Our fearless Program Director, Sheryl Thierry and rock star Volunteer Mentor, Dawn Montgomery were recently welcomed on KXRW’s The Common Good, in which they showcase the collective achievements that contribute to a positive and well informed community. Host Joe Clemens started by introducing our program as “a volunteer powered network of people from all walks of life who believe society has a fundamental obligation to help children in need” – we couldn’t have said it better ourselves.
“Our job is to discover what that child needs to be successful in foster care,” Program Director, Sheryl Thierry.
Sheryl began by giving a history of our program explaining we have been partnered with YWCA Clark County since almost its conception because there is a very strong connection between the mission of both organizations. Our volunteers are independent advocates for children that come into the care of the state. We are not social workers. We are absolutely independent and our job is to discover what that child needs to be successful in foster care and hopefully reunify with their parent, if not able to do that safely then we find a safe and permanent home for that child as quickly as possible. We focus on the best interest of the child and that’s what we tell the court. Our job is to make recommendations based on the best interest of the child.
After hearing a history of our program Joe asked Dawn to share a bit about what our operations look like in the realm of COVID. Dawn explains that every 30 days our volunteers are used to seeing their kids and checking in with them but because of the pandemic we had to curtail face to face visit in the foster home or the relative’s home or wherever the child is placed. Now that children and advocates are using video calls there is less privacy which leads to children not feeling as comfortable sharing things that are really troubling them. That together with the attention span of kids makes a real challenge to get a quality visit and the type of visit we were used to having with our kids. But the bigger issue is that fewer people are seeing children and so kids experiencing abuse have flown under the radar.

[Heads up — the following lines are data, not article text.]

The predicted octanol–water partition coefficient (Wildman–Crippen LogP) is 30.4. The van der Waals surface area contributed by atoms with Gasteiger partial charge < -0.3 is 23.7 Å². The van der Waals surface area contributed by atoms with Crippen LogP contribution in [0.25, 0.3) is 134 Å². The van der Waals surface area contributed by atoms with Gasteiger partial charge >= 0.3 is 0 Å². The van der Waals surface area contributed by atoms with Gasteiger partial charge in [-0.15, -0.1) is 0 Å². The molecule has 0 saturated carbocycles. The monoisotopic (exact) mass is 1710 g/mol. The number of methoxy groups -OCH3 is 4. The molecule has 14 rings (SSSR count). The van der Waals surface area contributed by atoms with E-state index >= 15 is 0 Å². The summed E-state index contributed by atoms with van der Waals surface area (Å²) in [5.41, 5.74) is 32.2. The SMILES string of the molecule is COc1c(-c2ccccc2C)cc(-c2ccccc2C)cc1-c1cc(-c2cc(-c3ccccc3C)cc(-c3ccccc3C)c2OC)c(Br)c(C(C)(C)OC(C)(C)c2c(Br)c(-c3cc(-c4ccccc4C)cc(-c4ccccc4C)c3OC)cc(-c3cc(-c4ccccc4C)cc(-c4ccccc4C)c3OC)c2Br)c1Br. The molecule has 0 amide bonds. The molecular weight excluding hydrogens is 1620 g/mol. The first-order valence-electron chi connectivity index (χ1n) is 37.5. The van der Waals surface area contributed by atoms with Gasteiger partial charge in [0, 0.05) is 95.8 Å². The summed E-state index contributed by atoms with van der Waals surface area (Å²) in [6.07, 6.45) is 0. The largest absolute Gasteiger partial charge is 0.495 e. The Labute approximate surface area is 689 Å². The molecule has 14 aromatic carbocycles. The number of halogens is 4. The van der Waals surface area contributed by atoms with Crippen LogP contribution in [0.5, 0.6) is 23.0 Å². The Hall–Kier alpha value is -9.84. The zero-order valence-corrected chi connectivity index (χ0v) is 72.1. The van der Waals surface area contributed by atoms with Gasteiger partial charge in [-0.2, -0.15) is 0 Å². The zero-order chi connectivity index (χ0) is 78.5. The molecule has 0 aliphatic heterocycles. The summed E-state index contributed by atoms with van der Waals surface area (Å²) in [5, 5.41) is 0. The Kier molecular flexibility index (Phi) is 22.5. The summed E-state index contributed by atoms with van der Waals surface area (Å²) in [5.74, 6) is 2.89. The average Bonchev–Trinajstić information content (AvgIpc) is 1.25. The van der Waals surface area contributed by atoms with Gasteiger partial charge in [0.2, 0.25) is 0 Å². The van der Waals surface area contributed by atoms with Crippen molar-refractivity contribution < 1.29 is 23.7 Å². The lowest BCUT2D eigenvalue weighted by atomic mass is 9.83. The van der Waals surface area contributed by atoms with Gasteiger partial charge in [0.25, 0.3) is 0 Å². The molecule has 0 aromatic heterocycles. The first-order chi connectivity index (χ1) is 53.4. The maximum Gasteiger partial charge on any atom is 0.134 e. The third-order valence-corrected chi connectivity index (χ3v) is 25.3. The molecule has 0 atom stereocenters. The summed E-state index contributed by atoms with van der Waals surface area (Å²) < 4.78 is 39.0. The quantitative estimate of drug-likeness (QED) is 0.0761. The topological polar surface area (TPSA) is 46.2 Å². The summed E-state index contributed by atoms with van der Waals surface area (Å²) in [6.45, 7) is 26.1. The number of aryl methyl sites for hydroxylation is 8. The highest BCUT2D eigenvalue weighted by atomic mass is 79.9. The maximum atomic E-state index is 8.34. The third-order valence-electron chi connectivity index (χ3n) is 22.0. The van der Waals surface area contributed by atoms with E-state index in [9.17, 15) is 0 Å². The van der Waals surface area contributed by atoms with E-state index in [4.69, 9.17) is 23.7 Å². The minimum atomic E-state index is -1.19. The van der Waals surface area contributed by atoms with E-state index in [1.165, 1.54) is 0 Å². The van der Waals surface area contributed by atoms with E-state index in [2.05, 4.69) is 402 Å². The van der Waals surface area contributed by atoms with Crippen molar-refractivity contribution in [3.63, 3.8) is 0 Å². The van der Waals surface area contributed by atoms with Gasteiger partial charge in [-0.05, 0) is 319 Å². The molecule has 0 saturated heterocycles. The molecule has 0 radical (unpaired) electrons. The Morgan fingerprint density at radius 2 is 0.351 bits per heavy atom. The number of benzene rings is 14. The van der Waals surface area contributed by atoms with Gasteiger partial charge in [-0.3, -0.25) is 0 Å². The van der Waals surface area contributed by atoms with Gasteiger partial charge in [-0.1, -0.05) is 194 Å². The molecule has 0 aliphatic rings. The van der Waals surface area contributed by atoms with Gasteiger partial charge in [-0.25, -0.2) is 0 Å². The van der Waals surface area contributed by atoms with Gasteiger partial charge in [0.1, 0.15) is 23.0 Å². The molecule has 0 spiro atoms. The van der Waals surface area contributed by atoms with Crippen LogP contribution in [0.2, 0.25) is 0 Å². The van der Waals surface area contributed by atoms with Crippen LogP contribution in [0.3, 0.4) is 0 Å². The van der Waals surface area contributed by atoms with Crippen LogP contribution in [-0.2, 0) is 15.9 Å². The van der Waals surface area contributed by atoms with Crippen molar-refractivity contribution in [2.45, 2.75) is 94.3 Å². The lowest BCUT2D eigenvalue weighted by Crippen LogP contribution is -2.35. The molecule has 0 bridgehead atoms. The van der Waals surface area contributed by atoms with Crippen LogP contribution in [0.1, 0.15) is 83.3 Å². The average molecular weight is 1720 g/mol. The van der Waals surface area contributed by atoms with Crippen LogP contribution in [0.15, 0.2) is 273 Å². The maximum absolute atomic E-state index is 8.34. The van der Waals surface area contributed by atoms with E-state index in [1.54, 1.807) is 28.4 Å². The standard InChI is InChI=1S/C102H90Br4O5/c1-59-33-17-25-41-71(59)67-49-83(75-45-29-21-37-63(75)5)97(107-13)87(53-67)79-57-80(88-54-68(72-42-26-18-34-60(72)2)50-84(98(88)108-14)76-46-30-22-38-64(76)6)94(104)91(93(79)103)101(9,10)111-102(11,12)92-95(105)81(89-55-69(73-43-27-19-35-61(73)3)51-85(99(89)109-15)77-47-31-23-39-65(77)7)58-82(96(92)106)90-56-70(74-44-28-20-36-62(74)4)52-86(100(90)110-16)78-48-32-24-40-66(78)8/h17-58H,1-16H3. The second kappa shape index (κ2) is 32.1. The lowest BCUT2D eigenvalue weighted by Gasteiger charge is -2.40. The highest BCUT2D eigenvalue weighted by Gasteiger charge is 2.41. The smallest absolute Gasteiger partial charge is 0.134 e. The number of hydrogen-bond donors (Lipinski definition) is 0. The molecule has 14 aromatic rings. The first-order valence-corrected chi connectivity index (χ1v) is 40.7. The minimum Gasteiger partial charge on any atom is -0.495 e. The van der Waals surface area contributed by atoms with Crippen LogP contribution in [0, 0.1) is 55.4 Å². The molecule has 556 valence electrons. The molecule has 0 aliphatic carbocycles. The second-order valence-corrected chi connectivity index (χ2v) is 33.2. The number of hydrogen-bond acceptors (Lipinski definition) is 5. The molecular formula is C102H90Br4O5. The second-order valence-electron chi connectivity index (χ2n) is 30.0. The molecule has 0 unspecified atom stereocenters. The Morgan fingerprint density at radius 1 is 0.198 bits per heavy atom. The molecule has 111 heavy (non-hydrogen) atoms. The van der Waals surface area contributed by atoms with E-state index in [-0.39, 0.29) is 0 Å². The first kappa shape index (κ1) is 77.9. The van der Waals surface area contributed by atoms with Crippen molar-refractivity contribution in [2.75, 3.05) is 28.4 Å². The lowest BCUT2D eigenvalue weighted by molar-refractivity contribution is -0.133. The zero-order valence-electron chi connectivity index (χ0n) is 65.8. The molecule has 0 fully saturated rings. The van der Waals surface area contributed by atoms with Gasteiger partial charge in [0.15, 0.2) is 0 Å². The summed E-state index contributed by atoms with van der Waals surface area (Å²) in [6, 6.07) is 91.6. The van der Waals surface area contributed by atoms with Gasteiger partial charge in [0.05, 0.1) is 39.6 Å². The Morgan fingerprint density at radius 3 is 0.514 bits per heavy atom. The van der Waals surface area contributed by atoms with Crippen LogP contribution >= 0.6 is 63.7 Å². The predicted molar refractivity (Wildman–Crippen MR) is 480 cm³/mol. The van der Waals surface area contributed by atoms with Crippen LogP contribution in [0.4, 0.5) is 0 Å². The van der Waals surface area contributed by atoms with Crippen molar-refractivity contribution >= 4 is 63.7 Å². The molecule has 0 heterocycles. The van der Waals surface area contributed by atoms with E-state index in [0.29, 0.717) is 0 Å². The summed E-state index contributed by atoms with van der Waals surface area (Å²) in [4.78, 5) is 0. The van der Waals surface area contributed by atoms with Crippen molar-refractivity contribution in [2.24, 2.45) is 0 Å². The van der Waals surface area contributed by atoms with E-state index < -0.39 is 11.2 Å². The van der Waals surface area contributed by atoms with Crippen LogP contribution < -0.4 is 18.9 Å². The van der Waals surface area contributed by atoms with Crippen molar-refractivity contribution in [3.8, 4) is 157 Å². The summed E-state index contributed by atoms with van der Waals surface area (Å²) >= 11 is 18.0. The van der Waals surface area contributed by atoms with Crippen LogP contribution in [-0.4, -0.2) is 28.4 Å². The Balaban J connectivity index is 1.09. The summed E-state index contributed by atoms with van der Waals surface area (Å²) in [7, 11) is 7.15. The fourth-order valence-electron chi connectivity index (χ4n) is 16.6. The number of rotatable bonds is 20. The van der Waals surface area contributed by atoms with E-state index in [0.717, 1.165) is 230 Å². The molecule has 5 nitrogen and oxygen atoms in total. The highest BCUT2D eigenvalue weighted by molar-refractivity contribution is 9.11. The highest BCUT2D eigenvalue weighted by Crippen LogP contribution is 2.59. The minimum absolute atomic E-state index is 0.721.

“There are fewer calls coming into hotlines around the country, the severity of the abuse once the children come to the attention of the authorities, usually be law enforcement or emergency rooms, that abuse has become exasperated and the injuries are greater.”
Dawn continues by explaining that the fear is the potential of a flood of kids coming into care after they’re back in school and how that will stretch resources very thin and overwhelm the system. All age appropriate children who are in care and custody of the state should have a voice in court and to have representation in court and that’s what we do, especially now.
Right now we’re looking to expand our volunteer base to communities of color so we better mirror the children that we serve.
Ready to jump in and help? You’re likely just what we’re looking for. Sheryl describes our ideal volunteer as someone who is community minded and has a devotion to children and supporting both children and families. We like community members with different backgrounds both professionally and personally because it’s what brings a unique perspective to the job. Because it takes a typical case two years to resolve we ask for that commitment from our volunteers, someone who is committed and is in a position to stick with it. We also want to ensure that applicants are available and present for our extensive training which amounts to 50 hours over the course of 4 to 6 weeks. Right now we’re looking to expand our volunteer base to communities of color so we better mirror the children that we serve. We really want to pay attention to the demographics of the children and make sure that we can provide perhaps a Spanish speaking advocate if we have a Spanish speaking child for instance. So we’re really trying to reach out to those communities to pull in volunteers who can help us with the children of color who come into care.
All of this just outlines the formalities of what we do. Are you interested in hearing about the cases we work on and the real children and families involved? Stay tuned for our next post or listen to the full broadcast.